Camille Isaacs takes a look at the selection of animals available at the shelter.
Allan Detrich Enlarge
WAUSEON - Their motto is: “Saving God's creatures four paws at a time.”
Nancy Romanczuk and Jody Goins started Animal House Rescue here almost a year ago to give unwanted dogs and cats another chance at a happy life.
The organization takes animals from about a dozen humane societies and pounds in Ohio, Michigan, and Pennsylvania. They target shelters where animals that are ill or have not been adopted within a certain period of time are put to sleep.
“The majority of animals we get are on euthanasia lists,” Ms. Romanczuk said.
Animal House Rescue recruited 10 foster homes that keep dogs until they can be adopted permanently. Ms. Romanczuk, Mrs. Goins, and one other volunteer provide foster homes for cats.
The foster home volunteers pay for food and supplies, while Animal House Rescue covers veterinary costs with money from donations and adoption fees.
Ms. Romanczuk said dogs spend an average of a week in their foster homes before being adopted, while cats may stay for several weeks.
“Within two weeks, they found homes for seven or eight animals we gave them. That's just great,” said Rachel Tennyson, shelter manager at the Lenawee County Humane Society in Adrian, Mich.
The Lenawee County Humane Society does not euthanize any of its animals, but Animal House Rescue takes dogs and cats that have lived there for several months to allow the humane society to accept new animals.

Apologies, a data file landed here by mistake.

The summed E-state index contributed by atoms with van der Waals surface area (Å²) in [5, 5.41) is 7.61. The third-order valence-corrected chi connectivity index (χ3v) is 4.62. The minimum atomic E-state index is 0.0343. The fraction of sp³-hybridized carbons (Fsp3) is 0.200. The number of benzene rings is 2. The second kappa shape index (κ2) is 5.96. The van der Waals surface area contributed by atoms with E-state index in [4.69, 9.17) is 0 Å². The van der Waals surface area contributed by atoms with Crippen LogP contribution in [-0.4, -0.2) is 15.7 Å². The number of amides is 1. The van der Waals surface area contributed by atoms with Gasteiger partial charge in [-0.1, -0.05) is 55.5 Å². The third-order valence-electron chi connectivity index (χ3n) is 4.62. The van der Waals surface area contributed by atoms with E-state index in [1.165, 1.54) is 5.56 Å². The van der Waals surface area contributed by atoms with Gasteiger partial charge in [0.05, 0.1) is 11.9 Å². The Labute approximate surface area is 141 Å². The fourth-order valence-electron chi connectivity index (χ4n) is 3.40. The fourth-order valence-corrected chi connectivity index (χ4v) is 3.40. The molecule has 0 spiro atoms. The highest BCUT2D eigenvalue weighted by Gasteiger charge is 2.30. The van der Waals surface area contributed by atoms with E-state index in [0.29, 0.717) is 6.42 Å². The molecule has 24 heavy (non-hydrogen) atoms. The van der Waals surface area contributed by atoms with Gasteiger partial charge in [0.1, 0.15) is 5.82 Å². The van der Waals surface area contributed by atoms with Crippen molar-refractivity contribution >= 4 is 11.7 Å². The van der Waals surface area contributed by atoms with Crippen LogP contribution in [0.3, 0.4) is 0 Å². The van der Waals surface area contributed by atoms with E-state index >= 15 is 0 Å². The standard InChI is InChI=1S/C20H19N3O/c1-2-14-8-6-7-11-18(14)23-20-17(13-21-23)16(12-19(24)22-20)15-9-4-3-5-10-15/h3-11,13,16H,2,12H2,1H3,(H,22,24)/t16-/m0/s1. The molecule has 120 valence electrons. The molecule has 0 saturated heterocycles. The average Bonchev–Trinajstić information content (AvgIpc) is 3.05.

“They do a really good thing down there,” Ms. Tennyson said.
Animal House Rescue takes its foster animals to adoption events at malls and pet shops around the area almost every weekend.
The group also publicizes its animals on a Web site, www.animalhouserescue.petfinder.com.
Animal House Rescue charges adoption fees of $120 for puppies and small dogs, $100 for large dogs, and $65 for cats. All the animals are spayed or neutered and given necessary shots before they are put up for adoption.
Since they started, Animal House Rescue has found homes for about 35 cats and more than 500 dogs.
“They come out and take quite a few of our dogs,” Fulton County dog warden Peter Skeldon said. “They seem to be having good luck finding homes for them.”
Mrs. Goins said Animal House Rescue hopes to start a program to spay or neuter dogs in the county's pound at a discounted price. The group is negotiating with Total Pet Care in Maumee and Countryside Veterinary Clinic in Wauseon.
Both founders of Animal House Rescue run the program in addition to holding full-time jobs. Ms. Romanzcuk is an assistant director of a pre-school and Mrs. Goins works for a realty firm.
“We have long-term plans for Animal House Rescue,” Mrs. Goins said. “We aren't going anywhere.”
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